New research suggests that humans all over the world are eating and drinking tiny particles of plastics. Here's what that might mean for our health.

By Amanda MacMillan
October 23, 2018

Scientists have been warning us for years about the potential dangers of plastics in the human food chain. Now, they say they have the first real evidence that we really are taking in—and putting out—microscopic particles of the petroleum-based stuff. That’s right, people: According to a new study, we’ve got plastics in our poop.

The new research was presented in Vienna this week at UEG Week, a conference for the United European Gastroenterology organization. It involves stool samples taken from eight participants around the world: in Finland, Italy, Japan, the Netherlands, Poland, Russia, the United Kingdom, and Austria.

At the conference, researchers from the Medical University of Vienna and the Environment Agency Austria reported that every single stool sample in their analysis tested positive for the presence of microplastics—defined as particles of plastic smaller than 5 millimeters. Up to nine different types of plastic were identified in the samples, including common household and food-industry staples like polypropylene, polyethylene, and terephthalate.

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Sure, it’s kind of gross to know that we’re consuming plastic. But what exactly does that mean for our health? That part is still unclear, exactly—but according to a UEG Week press release, microplastic may accumulate in the gastrointestinal tract, “where it could affect the tolerance and immune response of the gut.” It may also help transmit toxic chemicals and pathogens into the body, scientists say.

How those plastic particles get into the GI tract also isn’t known for sure. But the researchers behind the study say that plastic food and drink containers may have something to do with it.

Microplastics are sometimes manufactured for specific purposes (like the tiny exfoliating beads in some skin-care products), but they can also be created unintentionally when larger pieces of plastic break down due to weathering or wear and tear. Previous research has shown that bottled water can contain microplastics, and that people who frequently eat at restaurants are more likely to have higher levels of phthalates—a chemical in some plastics—in their urine than those who mostly eat at home.

We could also be consuming animals—like fish and other types of seafood—that have ingested microplastics found in the environment. The participants in the new study kept food diaries in the week leading up to their stool samples, which showed that they were all exposed to plastic-wrapped foods or plastic bottles. None were vegetarians, and six had consumed fish.

In the new study, all of the microplastics found were between 50 and 500 micrometers. On average, every 10 grams of stool contained about 50 microplastic particles.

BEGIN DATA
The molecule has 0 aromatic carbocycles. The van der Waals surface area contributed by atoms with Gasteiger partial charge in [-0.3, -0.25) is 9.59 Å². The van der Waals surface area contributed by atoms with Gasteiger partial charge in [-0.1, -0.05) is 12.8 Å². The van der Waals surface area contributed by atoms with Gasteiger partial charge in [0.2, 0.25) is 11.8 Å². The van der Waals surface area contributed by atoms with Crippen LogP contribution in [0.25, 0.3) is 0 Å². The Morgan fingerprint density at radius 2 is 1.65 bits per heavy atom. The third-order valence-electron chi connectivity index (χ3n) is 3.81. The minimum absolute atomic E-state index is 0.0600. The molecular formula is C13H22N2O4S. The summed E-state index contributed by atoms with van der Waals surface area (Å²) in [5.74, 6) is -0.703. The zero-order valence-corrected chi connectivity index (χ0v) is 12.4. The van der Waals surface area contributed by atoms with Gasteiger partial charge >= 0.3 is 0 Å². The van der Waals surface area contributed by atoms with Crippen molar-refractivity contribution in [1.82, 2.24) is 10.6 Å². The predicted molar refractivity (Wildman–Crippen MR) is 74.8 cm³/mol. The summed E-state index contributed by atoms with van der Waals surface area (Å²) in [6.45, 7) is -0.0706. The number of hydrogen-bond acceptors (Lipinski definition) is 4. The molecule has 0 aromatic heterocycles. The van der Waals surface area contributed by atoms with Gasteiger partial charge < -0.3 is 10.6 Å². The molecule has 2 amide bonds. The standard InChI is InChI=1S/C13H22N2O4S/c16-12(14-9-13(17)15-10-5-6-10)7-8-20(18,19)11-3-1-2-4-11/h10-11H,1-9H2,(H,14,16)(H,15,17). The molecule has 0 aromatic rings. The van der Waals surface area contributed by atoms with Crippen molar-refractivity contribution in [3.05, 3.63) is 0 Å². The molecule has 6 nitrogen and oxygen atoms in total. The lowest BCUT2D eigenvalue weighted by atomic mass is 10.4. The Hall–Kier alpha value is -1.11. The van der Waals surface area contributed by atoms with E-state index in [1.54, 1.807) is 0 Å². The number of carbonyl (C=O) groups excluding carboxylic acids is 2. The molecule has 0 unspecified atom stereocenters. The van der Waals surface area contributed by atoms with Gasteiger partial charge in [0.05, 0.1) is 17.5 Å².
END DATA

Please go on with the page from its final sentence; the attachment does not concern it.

RELATED: What the Recycling Symbol on a Plastic Container Can Tell You About Its Potential Dangers

Lead researcher Philipp Schwabl, MD, said in a press release that this study confirms what has long been suspected: that plastics can reach the human gut. This is concerning for human health, he says, especially for patients with gastrointestinal diseases.

“While the highest plastic concentrations in animal studies have been found in the gut, the smallest microplastic particles are capable of entering the blood stream, lymphatic system and may even reach the liver,” Dr. Schwabl said. “Now that we have first evidence for microplastics inside humans, we need further research to understand what this means for human health.”

That research can’t come soon enough, many scientists and activists say. Global plastic production has increased drastically from the 1950s, according to the World Economic Forum, and continues to grow every year. Not only are most people regularly exposed to plastic as part of their everyday lives, but an estimated 2 to 5% of plastics produced end up in waterways, where they are consumed by sea animals and enter the food chain.

RELATED: Chemicals in Food Wrappers May Hurt Your Health—and Your Waistline

In July, the American Academy of Pediatrics (AAP) issued a statement aimed at helping people navigate the confusing world of plastics and potential health risks. The organization recommends avoiding plastics that contain the recycling codes 3, 6, and 7, unless they are also labeled as “biobased” or “greenware.”

These classes of plastics (which can include phthalates, styrene, and bisphenols) are associated with the strongest evidence of potential health risks, says the AAP, especially for children and pregnant women. But the statement also recommends taking common-sense precautions when dealing with all kinds of plastic: Don’t put them in the microwave or dishwasher, it says, and try to choose whole foods over processed and packaged ones whenever possible.

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